Same-sex advocates ask federal judge to recognize 300 marriages

Oralandar Brand-Williams

Detroit — Advocates for gay marriage asked a federal judge Thursday to legally recognize the 300 marriages of same-sex couples in Michigan on March 22, the day after a historic ruling overturned the state’s ban on same-sex marriage.

U.S. District Judge Mark Goldsmith heard arguments Thursday from lawyers on both sides of a lawsuit, Caspar v. Snyder, brought on behalf of eight same-sex couples who were married at Michigan clerk offices during the brief window of time gay marriage was legal in the state. Later that day a stay was issued at the request of Michigan Attorney General Bill Schuette to stop any more gay marriages until the matter could heard by the U.S. Court of Appeals.

On March 21 U.S. District Judge Bernard Friedman overturned the ban on gay marriage, acting on a lawsuit brought by April DeBoer and Jayne Rowse, two Hazel Park nurses raising children as a couple. The plaintiffs sought to overturn the state’s ban on same-sex marriage and the ban on joint adoption for gay couples.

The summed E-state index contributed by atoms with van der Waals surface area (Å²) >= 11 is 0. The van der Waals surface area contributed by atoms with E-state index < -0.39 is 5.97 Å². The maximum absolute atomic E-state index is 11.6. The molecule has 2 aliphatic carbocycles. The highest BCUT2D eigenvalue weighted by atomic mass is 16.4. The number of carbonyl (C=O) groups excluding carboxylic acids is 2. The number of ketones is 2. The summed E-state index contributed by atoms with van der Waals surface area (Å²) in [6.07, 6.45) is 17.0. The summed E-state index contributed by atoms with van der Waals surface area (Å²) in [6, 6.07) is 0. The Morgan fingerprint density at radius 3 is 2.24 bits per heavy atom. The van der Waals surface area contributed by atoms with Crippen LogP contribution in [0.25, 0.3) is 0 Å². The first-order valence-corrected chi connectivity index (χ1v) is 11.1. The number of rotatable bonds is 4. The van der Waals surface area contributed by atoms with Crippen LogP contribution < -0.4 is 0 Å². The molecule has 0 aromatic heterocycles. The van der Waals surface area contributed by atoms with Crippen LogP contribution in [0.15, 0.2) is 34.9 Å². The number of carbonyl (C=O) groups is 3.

During Thursday’s hearing ACLU attorney Julian Mortenson argued that the state should recognize the marriages and urged the court not to wait until the U.S. Sixth Circuit Court of Appeals rules on the DeBoer case.

Mortenson said the Caspar case is different than the DeBoer case.

“Our case is about the right to stay married and not about the right to get married,” said Mortenson.

“We’re asking the state to start recognizing the marriages tomorrow,” said Mortenson Thursday.

But the state’s attorney, Michael Murpy, urged Goldsmith to wait until the appellate court rules on the DeBoer case.

“This is a (marriage) recognition case,” said Murphy. “Their position is that the state of Michigan allowed them to get married. We didn’t allow it. It was allowed by a district court decision for a short period of time.”

Murphy said the couples got married knowing their marriages might not be valid in the future, if Friedman’s decision was overturned.

Goldsmith did not indicate when he would rule on the case.

Oral arguments were heard earlier this month by a three-judge panel at the U.S. Sixth Circuit Court of Appeals in Cincinnati. A decision on the case, which was heard along with gay marriage cases from Kentucky, Ohio and Tennessee, is expected in the next two months.

Marsha Caspar, the lead plaintiff in Thursday’s case, and Glenna DeJong were the first same-sex couple in Michigan to be married March 22 in Ingham County. They said they have waited 27 years to be able to marry.

Caspar and DeJong attended Thursday’s hearing, which lasted nearly two hours, before Goldsmith.

“There’s nothing confusing about this,” said Caspar standing along side DeJong. “How long do we have to wait? It’s very upsetting.”


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